I was waiting to see how long it would take the increasingly hysterical fans on the Wilco site to mention Volkswagen’s checkered past. It happened on page 11 of the thread and then flared up big time. Yes, Volkswagen was a large German company that obviously had ties to the Third Reich during World War II. It’s not a history that they hide nor is it one that they stress (to do so would be marketing suicide). Of course there is no connection today between the Volkswagen Company of America (the sponsors of the current spots) and National Socialism but I’ll leave it at that—I have no interest in becoming an apologist for the past moral failings of Volkswagen or any other company. On the other hand, if I was meting out judgment, I might hurl even more at the American companies that got into bed with the Nazis in the 1930s and 40s such as the Ford Motor Company which was headed by the vile anti-Semite Henry Ford. I’d also ponder the cowardice of the Jewish movie moguls in Hollywood who were so worried about offending the lucrative German market after Hitler first took power that they would make it a point to always show Germans in a good light and to avoid making films with Jewish themes. And how about the questionable wartime activities of the Coca-Cola company as it exploited its successful German market even during the war?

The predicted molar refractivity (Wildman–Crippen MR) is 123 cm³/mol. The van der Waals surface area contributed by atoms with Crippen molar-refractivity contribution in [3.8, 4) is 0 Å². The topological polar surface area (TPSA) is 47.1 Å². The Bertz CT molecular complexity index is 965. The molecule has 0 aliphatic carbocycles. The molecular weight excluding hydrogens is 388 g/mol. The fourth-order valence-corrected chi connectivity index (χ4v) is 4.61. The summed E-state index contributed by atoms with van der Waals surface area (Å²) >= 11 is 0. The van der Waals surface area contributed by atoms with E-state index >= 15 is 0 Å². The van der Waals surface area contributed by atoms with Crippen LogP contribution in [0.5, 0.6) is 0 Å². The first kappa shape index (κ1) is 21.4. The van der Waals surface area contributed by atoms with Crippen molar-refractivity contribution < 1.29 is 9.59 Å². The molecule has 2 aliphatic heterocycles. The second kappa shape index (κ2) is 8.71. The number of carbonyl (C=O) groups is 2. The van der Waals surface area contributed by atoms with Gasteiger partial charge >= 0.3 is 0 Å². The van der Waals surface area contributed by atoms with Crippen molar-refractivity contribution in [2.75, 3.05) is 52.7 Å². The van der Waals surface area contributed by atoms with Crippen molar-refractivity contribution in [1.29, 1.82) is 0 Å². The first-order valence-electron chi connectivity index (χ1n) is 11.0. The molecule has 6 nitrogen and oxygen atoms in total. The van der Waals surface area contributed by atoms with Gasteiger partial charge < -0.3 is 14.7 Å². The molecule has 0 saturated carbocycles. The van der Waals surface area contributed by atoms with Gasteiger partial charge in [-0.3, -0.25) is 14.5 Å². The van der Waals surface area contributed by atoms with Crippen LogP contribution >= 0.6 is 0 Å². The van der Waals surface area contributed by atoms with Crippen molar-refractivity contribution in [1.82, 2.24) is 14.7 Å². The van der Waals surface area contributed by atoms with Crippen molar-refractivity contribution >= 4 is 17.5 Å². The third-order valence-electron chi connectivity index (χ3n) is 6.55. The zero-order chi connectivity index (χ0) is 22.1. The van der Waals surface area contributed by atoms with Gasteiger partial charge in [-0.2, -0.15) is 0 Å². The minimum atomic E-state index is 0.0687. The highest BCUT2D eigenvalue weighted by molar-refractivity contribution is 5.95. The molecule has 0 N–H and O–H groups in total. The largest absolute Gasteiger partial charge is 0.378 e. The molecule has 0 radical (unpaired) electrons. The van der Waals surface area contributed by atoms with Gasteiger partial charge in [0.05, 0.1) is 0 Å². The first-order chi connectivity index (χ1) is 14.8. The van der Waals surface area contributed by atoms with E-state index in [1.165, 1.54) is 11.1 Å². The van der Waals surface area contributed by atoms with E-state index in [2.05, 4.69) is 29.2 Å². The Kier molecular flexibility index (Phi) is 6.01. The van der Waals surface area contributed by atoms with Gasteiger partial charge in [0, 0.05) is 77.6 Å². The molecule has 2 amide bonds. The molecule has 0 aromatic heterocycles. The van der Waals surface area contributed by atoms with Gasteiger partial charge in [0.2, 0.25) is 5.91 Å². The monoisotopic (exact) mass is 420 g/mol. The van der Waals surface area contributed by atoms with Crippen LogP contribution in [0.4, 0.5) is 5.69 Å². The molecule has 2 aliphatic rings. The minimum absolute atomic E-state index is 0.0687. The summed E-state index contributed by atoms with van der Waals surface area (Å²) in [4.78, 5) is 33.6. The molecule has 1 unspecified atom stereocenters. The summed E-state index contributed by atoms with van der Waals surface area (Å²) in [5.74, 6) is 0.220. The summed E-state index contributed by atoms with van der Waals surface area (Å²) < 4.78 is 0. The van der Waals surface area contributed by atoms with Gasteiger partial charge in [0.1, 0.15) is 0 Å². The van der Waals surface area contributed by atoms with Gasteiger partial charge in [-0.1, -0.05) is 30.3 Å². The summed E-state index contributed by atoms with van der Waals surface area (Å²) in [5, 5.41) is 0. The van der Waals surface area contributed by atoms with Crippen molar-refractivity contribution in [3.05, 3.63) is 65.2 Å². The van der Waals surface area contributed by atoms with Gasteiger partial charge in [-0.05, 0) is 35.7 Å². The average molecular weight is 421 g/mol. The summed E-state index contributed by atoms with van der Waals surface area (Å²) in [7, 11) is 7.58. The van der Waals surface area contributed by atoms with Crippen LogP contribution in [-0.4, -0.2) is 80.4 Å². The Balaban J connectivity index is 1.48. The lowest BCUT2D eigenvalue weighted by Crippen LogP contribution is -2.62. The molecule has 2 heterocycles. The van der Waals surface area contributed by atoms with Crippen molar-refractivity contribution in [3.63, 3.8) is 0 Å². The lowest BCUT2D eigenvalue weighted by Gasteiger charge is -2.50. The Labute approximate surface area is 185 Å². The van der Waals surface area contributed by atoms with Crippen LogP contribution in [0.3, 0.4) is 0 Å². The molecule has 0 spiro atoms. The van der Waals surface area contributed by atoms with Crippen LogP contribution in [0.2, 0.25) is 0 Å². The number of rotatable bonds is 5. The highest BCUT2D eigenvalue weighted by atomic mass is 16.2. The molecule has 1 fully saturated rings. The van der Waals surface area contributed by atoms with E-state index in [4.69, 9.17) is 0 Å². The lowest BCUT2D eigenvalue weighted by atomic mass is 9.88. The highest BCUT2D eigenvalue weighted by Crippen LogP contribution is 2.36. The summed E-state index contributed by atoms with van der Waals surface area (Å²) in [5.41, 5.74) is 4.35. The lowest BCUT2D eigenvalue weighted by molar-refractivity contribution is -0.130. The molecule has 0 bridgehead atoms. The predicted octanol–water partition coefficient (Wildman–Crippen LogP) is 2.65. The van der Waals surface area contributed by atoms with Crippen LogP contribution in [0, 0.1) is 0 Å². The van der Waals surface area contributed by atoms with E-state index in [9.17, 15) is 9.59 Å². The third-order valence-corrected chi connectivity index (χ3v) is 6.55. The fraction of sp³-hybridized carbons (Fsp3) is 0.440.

Excellent points all around, sir. Everyone is entitled to make his or her own decision about which companies they support (hey, like ours!) and what is or isn't morally defensible. And while I personally have no quarrel with Wilco being paid by Volkswagen (just so long as they got paid a bundle — helps the rest of us trying to establish market value), I would encourage everyone reading this to boycott the Ford Motor Company. True, the Henry Ford Era was a long time ago, but the company continues it's association with a contemporary figure almost as virulent — Toby Keith.